SIM swap fraud has been termed as a global threat to institutions and individuals in a recent survey.
In the survey by mobile technology specialist Myriad Connect, 90 per cent of Kenya’s banking leaders have admitted that SIM swap fraud is a threatening issue for their organisations.
The firm states that over 25% (individuals and institutions) of the respondents in the survey had been victims of SIM swap fraud.
“SIM swap fraud is not limited to Africa. It is a growing global issue affecting even some of the most sophisticated technologies in the world,” says Willie Kanyeki, Myriad Connect Director Business Development – Africa.
In South Africa, the South African Banking Risk Information Centre (SABRIC) reported that the incidence of SIM swap fraud has more than doubled in the past year.
In US, an entrepreneur Michael Terpin is suing AT&T over an alleged SIM swap that resulted in millions of dollars’ worth of cryptocurrency tokens being stolen from his account.
In another incident, e-sports star Yiliang ‘Doublelift’ Peng said he lost $200,000 (Ksh20 million)in cryptocurrency in a SIM swap attack.
“A SIM swap, in which criminals manage to get a replacement SIM for a mobile number that does not belong to them, allows the new SIM to supersede the existing one, and gives criminals access to the legitimate user’s information and accounts,” says Kanyeki.
This compromises the victim’s online banking, cryptocurrency or digital financial service accounts and gives SIM swap fraudsters access to all the victim’s online accounts, including email and all social media accounts.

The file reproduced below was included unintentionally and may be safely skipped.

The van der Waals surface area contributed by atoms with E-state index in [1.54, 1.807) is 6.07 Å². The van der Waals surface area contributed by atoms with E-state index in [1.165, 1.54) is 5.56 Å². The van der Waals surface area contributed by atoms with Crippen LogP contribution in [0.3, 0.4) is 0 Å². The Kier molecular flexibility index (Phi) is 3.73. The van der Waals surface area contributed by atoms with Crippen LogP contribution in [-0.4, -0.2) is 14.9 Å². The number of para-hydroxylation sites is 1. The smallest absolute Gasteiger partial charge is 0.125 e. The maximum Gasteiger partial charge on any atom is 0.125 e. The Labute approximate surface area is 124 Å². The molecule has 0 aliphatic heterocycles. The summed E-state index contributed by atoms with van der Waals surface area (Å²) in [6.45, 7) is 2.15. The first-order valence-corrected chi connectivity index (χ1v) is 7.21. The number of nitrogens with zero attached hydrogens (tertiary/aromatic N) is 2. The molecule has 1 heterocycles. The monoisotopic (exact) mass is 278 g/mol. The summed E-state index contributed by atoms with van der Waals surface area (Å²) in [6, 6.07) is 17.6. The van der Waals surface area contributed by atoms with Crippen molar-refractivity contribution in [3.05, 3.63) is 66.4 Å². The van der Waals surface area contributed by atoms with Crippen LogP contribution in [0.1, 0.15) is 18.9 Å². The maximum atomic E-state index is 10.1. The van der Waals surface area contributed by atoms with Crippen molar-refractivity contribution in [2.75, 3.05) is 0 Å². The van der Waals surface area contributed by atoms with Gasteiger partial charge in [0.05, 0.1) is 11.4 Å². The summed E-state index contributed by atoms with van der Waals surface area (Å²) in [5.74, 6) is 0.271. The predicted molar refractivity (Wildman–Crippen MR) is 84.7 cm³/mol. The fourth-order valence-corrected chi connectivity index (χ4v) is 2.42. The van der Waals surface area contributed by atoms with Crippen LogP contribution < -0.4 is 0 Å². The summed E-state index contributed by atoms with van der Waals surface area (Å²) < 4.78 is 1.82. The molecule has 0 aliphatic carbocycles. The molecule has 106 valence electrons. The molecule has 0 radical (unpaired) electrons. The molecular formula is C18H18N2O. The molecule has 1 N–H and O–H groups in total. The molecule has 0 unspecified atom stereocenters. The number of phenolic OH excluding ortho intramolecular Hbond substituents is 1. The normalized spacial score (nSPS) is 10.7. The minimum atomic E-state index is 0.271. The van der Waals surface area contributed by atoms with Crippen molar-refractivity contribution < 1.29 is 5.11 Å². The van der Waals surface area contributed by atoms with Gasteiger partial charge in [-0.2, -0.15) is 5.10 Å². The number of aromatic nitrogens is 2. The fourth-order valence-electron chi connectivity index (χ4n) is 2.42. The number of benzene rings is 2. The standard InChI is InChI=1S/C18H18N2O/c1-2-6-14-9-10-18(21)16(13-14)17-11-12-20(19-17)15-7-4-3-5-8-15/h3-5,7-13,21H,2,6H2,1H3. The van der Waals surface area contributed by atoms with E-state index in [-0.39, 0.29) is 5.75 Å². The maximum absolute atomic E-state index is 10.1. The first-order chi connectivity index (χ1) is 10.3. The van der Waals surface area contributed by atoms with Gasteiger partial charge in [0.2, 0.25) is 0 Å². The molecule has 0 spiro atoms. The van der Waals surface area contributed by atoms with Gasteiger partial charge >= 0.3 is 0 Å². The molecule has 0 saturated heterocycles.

In addition to financial losses, this presents the risk of reputational damage and the exposure of sensitive data, and once fraudsters control a user’s accounts, regaining control of them can be complex.
In the past, the market’s response to the threat of digital transaction fraud has been to introduce authentication measures to protect transactions – often in the form of a one-time-password (OTP) over SMS.
Recent research among leading financial services Chief Information Officers (CIOs) in Kenya found that 87% of financial services providers deploy OTP via SMS to protect transactions. Consumer research indicates that 71% of consumers have used services that use OTP via SMS to authenticate financial service transactions.
“OTP via SMS has long been considered a vulnerable channel for authenticating financial services transactions, as it does not meet strict security standards,” says Willie.
In 2016 the National Institute of Standards and Technology in the US identified that SMS is a risk and that OTP via SMS is not fit to secure financial services as it can be vulnerable to man-in-the-middle attacks such as SIM swap.
It poses a challenge to providers using the service, as there is no audit trail, opening a door to large scale fraud through a single point of failure.
“This mode of authentication is vulnerable to SIM swap fraud and many other forms of attack. It can also be vulnerable to man-in-the-middle attacks, SMS can be intercepted, mobile networks can be hacked to receive the OTP SMSes, and call forwarding can be used to divert the OTP SMSes to a fraudster’s phone. Clearly, OTP via SMS is simply not secure enough to protect financial service transactions,” adds Kanyaike.
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